The third memory of southern Illinois involves something quite silly. Did you ever notice the varying names on restroom doors depending on the type of establishment in which they’re located? Beyond the standard, “Women” and “Men”, you’re liable to find “Queens” and “Kings” in a place where folks play cards. I’ve also encountered “His” and “Hers” or even “John” and Jane” in other places. Well, what I saw in southern Illinois completely threw me for a loop! As I said, the area is quite big with bird hunters (and their dogs.) At the bar where I stopped for lunch, I had occasion to visit their facilities and was positively stunned to see “Pointers” and “Setters.” It took me the better part of a minute to decided which one I needed !!!
in Olive Branch, I made my first-ever visit (at age 27) to a Chinese restaurant.
The other disaster bums talked me into going to one in Cairo.
The food looked very strange and I ventured to try the sweet and sour
pork, but only after they swore to me that it contained no mushrooms.
up in Olive Branch, I returned north to Jerseyville.
That office, too, closed within a few days and our crew headed up to the
Springfield SBA District Office. Before
we left, though, the entire town threw us a farewell dinner to thank us for
helping them. The main course was catfish that had been caught in the Illinois
River and prepared by the head chef from Pere Marquette State Park. Having grown
up near the polluted Susquehanna River in Wilkes-Barre, I had been surprised to
find that the Illinois was pristine enough to support fishing.
two more weeks in Springfield, my job in Illinois was finished.
It was mid-September,1973, and the Disaster Branch Manager made a couple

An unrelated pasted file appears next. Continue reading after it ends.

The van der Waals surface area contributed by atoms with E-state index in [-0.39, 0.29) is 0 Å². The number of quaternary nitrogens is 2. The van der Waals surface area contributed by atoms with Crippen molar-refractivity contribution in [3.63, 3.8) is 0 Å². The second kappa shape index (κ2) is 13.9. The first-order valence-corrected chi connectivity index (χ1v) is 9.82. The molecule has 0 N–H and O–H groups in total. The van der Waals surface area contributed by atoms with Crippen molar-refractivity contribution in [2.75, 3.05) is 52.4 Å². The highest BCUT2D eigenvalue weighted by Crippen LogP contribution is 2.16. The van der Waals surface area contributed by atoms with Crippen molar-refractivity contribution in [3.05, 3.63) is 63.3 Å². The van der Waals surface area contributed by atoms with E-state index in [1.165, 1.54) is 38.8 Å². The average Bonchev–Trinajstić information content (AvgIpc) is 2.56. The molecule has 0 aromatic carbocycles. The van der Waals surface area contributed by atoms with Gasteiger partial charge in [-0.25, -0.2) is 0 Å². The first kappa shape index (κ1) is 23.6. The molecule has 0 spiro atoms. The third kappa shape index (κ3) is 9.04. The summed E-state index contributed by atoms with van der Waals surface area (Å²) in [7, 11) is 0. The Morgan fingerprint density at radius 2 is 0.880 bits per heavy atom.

of calls on my behalf. He found more
work for me up in Madison, Wisconsin. Having
spent the entire summer in Illinois and not knowing how long I’d be in
Wisconsin, I dreaded getting stuck there come wintertime.
I wasn’t looking forward to a drive from Madison to Sweet Valley on icy
roads, so I made a deal with the agency. I worked out the cost of driving up
there and, eventually, to Pennsylvania compared to driving home and then taking
a plane to Wisconsin and back. I
think it may have cost me a few un-reimbursable dollars but it was worth it to
me. I took a few days off, drove my
car back to Sweet Valley, and then flew to Madison.
work in Madison was unremarkable. There
was only one other disaster bum there, Bob Haukness from North Dakota, and we
finished some loans that had been hanging undone since the summer.
The area was quite scenic, with a large number of lakes and their state
capitol building was magnificent.
“1) Wisconsin state capitol building. 2) Unknown church steeple with lakes in the background. 3) Farmer’s market held on Saturdays mornings on a two-blocks-long public square near the capitol."
stayed in Madison for about two months and then, shortly before Thanksgiving, I
received a subpoena! My presence was
requested at the Federal courthouse in Scranton, Pennsylvania to testify as a
prosecution witness. The first of
the cases involved in the Lew Thomas scandal (see details at My Start with SBA
was coming to trial. I said goodbye